'Watch night' and curfew

'Watch night' and curfew

Monday, November 30, 2020

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Dear Editor,
The novel coronavirus pandemic has changed the way we celebrate life events during 2020. In particular, church-led activities, that had become a cultural staple, now require a reordering which, for some, constitutes painful change.

Historically, the Church measured the time from nightfall, until the next night (sunset to sunset). Hence, early services on the eve of great festivals are as valid as those held during the sunrise to sunset time period. Anglicans, Roman Catholics, and some mainline Protestant churches begin their liturgical new year at Advent (Sunday, November 29, 2020). The Advent season consists of the four Sundays before Christmas Day (December 25).

The Christmas season is a 12-day festival ending with the feast of Epiphany (January 6). The civil new year January 1 is celebrated by Anglicans as Holy Name, and Roman Catholics celebrate the solemnity of Mary — a mass in which they give thanks for the life of the mother of Jesus.

It was the Roman Emperor Caesar who first instituted January 1 as the first day of the civil new year and, in accordance with a 1750 Act of Parliament, England and its colonies changed calendars in 1752 when the Julian Calendar was replaced by the Gregorian Calendar, changing the formula for calculating leap years. The beginning of the legal or civil new year was moved from March 25 to January 1.

The first “watch night” held in Jamaica was on July 31, 1834 to greet Emancipation Day, August 1, 1834. The current celebration on December 31 is the adaptation of American abolitionists and others who waited for word — via telegraph, newspaper, or word of mouth — that the Emancipation Proclamation had been issued by President Lincoln on January 1, 1862. That custom arrived in Jamaica with black missionaries from America, and later evolved as a service to greet the new civil year.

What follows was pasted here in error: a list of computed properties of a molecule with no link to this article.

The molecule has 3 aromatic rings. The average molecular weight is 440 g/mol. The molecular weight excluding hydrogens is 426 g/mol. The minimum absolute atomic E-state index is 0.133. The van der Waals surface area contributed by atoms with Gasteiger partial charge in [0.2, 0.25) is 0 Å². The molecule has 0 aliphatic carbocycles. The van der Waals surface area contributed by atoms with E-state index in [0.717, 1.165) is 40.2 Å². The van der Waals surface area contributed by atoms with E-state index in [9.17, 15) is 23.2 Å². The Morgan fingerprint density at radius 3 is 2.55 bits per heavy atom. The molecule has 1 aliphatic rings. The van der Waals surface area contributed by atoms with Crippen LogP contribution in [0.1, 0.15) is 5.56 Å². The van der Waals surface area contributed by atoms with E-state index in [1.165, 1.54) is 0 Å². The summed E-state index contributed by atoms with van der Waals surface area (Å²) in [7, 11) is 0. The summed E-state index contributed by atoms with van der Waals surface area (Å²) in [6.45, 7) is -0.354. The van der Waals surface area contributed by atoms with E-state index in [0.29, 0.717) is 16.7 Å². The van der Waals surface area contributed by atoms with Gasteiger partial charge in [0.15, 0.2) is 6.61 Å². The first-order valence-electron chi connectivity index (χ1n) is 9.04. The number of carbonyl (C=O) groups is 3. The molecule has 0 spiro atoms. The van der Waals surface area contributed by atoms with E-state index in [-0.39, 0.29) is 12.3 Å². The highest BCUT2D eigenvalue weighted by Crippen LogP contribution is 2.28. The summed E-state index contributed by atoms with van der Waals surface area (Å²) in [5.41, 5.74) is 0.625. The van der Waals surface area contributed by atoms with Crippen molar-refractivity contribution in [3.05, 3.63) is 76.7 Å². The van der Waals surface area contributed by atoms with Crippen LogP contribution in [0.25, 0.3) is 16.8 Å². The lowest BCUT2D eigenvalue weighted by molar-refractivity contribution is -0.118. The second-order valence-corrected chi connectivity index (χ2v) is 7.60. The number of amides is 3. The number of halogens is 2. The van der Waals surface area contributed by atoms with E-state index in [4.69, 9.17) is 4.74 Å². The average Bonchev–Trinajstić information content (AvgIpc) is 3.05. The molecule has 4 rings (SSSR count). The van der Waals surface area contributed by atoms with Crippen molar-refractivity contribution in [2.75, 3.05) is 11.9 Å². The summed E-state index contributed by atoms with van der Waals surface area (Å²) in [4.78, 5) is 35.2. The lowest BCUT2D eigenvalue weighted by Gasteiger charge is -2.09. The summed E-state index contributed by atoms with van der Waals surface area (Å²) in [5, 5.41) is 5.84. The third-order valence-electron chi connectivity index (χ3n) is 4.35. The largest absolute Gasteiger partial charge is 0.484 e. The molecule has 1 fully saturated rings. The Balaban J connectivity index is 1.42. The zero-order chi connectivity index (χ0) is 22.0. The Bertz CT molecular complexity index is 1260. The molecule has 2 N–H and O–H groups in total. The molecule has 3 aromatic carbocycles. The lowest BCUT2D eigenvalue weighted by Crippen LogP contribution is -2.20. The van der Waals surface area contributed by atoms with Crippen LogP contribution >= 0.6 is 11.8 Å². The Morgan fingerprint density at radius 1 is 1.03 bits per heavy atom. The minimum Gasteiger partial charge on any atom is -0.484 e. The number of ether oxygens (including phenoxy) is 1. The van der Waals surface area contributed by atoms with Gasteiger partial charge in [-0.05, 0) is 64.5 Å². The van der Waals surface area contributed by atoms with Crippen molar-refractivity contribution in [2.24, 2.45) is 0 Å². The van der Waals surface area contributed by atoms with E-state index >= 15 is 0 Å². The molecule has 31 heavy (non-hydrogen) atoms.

This service is also influenced by cultural myths such as “anywhere that the new year finds you, that is how you will spend the next 365 days”, resulting in the belief that “di new year should ketch yuh in church”. So each year hundreds scramble into a midnight service with 11:45 pm - 12:15 am as the most auspicious time, then numbers dwindle, most often to continue partying elsewhere until daylight.

With such an understanding of these cultural practices, the prime minister should be commended to ensure the well-being of Jamaicans by enforcing the 10:00 pm curfew.

Dudley C McLean II

Mandeville, Manchester

dm15094@gmail.com


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